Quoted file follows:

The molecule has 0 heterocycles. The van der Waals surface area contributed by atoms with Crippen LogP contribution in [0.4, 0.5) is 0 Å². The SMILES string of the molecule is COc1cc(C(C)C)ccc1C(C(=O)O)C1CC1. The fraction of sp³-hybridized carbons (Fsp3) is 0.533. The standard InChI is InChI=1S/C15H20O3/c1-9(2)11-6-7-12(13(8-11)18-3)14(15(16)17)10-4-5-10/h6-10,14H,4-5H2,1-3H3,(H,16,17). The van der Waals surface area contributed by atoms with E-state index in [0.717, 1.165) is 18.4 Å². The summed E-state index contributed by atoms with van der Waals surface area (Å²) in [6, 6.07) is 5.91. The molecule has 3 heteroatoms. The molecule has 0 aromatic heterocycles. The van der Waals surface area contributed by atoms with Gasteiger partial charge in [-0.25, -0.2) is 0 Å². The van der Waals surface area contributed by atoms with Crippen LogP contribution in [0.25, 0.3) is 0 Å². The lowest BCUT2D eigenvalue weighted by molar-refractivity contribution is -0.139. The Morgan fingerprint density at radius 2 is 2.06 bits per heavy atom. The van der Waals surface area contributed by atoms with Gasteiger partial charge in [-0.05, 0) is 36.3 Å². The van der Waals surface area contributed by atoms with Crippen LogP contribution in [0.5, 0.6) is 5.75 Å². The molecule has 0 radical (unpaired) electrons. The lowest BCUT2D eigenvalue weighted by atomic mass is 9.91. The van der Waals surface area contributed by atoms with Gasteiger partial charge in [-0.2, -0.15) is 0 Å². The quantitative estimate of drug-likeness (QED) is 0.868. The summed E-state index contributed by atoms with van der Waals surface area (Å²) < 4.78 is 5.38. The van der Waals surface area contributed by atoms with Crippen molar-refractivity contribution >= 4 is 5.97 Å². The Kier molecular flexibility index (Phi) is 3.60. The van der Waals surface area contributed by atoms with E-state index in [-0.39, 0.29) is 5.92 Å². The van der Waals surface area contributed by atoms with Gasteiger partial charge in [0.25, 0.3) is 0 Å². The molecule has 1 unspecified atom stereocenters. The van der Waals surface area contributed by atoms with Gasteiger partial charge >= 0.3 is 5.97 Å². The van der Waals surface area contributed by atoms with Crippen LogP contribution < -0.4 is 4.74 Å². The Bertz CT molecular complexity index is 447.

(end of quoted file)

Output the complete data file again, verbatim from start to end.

The molecule has 0 heterocycles. The van der Waals surface area contributed by atoms with Crippen LogP contribution in [0.4, 0.5) is 0 Å². The SMILES string of the molecule is COc1cc(C(C)C)ccc1C(C(=O)O)C1CC1. The fraction of sp³-hybridized carbons (Fsp3) is 0.533. The standard InChI is InChI=1S/C15H20O3/c1-9(2)11-6-7-12(13(8-11)18-3)14(15(16)17)10-4-5-10/h6-10,14H,4-5H2,1-3H3,(H,16,17). The van der Waals surface area contributed by atoms with E-state index in [0.717, 1.165) is 18.4 Å². The summed E-state index contributed by atoms with van der Waals surface area (Å²) in [6, 6.07) is 5.91. The molecule has 3 heteroatoms. The molecule has 0 aromatic heterocycles. The van der Waals surface area contributed by atoms with Gasteiger partial charge in [-0.25, -0.2) is 0 Å². The van der Waals surface area contributed by atoms with Crippen LogP contribution in [0.25, 0.3) is 0 Å². The lowest BCUT2D eigenvalue weighted by molar-refractivity contribution is -0.139. The Morgan fingerprint density at radius 2 is 2.06 bits per heavy atom. The van der Waals surface area contributed by atoms with Gasteiger partial charge in [-0.05, 0) is 36.3 Å². The van der Waals surface area contributed by atoms with Crippen LogP contribution in [0.5, 0.6) is 5.75 Å². The molecule has 0 radical (unpaired) electrons. The lowest BCUT2D eigenvalue weighted by atomic mass is 9.91. The van der Waals surface area contributed by atoms with Gasteiger partial charge in [-0.2, -0.15) is 0 Å². The quantitative estimate of drug-likeness (QED) is 0.868. The summed E-state index contributed by atoms with van der Waals surface area (Å²) < 4.78 is 5.38. The van der Waals surface area contributed by atoms with Crippen molar-refractivity contribution >= 4 is 5.97 Å². The Kier molecular flexibility index (Phi) is 3.60. The van der Waals surface area contributed by atoms with E-state index in [-0.39, 0.29) is 5.92 Å². The van der Waals surface area contributed by atoms with Gasteiger partial charge in [0.25, 0.3) is 0 Å². The molecule has 1 unspecified atom stereocenters. The van der Waals surface area contributed by atoms with Gasteiger partial charge >= 0.3 is 5.97 Å². The van der Waals surface area contributed by atoms with Crippen LogP contribution < -0.4 is 4.74 Å². The Bertz CT molecular complexity index is 447.